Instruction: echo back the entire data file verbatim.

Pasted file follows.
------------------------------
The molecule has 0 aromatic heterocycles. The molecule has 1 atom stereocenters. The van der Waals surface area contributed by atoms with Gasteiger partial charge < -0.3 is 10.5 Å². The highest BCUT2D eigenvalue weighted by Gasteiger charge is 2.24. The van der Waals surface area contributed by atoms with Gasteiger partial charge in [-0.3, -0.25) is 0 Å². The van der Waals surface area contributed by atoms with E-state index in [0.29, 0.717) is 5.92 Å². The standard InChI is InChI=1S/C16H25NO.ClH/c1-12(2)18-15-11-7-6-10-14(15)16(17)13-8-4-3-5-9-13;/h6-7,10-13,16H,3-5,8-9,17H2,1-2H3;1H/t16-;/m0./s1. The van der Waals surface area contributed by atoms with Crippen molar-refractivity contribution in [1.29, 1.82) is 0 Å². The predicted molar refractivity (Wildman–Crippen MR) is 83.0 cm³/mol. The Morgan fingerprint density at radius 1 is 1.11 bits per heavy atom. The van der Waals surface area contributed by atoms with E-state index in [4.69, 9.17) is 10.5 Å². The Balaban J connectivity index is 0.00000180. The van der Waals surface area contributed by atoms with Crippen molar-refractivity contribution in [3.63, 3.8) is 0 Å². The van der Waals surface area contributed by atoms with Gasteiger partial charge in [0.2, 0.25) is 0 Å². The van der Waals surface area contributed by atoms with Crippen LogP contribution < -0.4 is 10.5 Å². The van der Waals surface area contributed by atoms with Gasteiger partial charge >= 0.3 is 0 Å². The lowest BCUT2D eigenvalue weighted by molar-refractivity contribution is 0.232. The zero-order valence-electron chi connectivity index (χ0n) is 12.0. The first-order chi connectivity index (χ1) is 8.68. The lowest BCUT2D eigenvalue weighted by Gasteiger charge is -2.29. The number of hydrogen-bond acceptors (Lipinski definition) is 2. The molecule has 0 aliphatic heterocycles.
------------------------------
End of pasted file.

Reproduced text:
The molecule has 0 aromatic heterocycles. The molecule has 1 atom stereocenters. The van der Waals surface area contributed by atoms with Gasteiger partial charge < -0.3 is 10.5 Å². The highest BCUT2D eigenvalue weighted by Gasteiger charge is 2.24. The van der Waals surface area contributed by atoms with Gasteiger partial charge in [-0.3, -0.25) is 0 Å². The van der Waals surface area contributed by atoms with E-state index in [0.29, 0.717) is 5.92 Å². The standard InChI is InChI=1S/C16H25NO.ClH/c1-12(2)18-15-11-7-6-10-14(15)16(17)13-8-4-3-5-9-13;/h6-7,10-13,16H,3-5,8-9,17H2,1-2H3;1H/t16-;/m0./s1. The van der Waals surface area contributed by atoms with Crippen molar-refractivity contribution in [1.29, 1.82) is 0 Å². The predicted molar refractivity (Wildman–Crippen MR) is 83.0 cm³/mol. The Morgan fingerprint density at radius 1 is 1.11 bits per heavy atom. The van der Waals surface area contributed by atoms with E-state index in [4.69, 9.17) is 10.5 Å². The Balaban J connectivity index is 0.00000180. The van der Waals surface area contributed by atoms with Crippen molar-refractivity contribution in [3.63, 3.8) is 0 Å². The van der Waals surface area contributed by atoms with Gasteiger partial charge in [0.2, 0.25) is 0 Å². The van der Waals surface area contributed by atoms with Crippen LogP contribution < -0.4 is 10.5 Å². The van der Waals surface area contributed by atoms with Gasteiger partial charge >= 0.3 is 0 Å². The lowest BCUT2D eigenvalue weighted by molar-refractivity contribution is 0.232. The zero-order valence-electron chi connectivity index (χ0n) is 12.0. The first-order chi connectivity index (χ1) is 8.68. The lowest BCUT2D eigenvalue weighted by Gasteiger charge is -2.29. The number of hydrogen-bond acceptors (Lipinski definition) is 2. The molecule has 0 aliphatic heterocycles.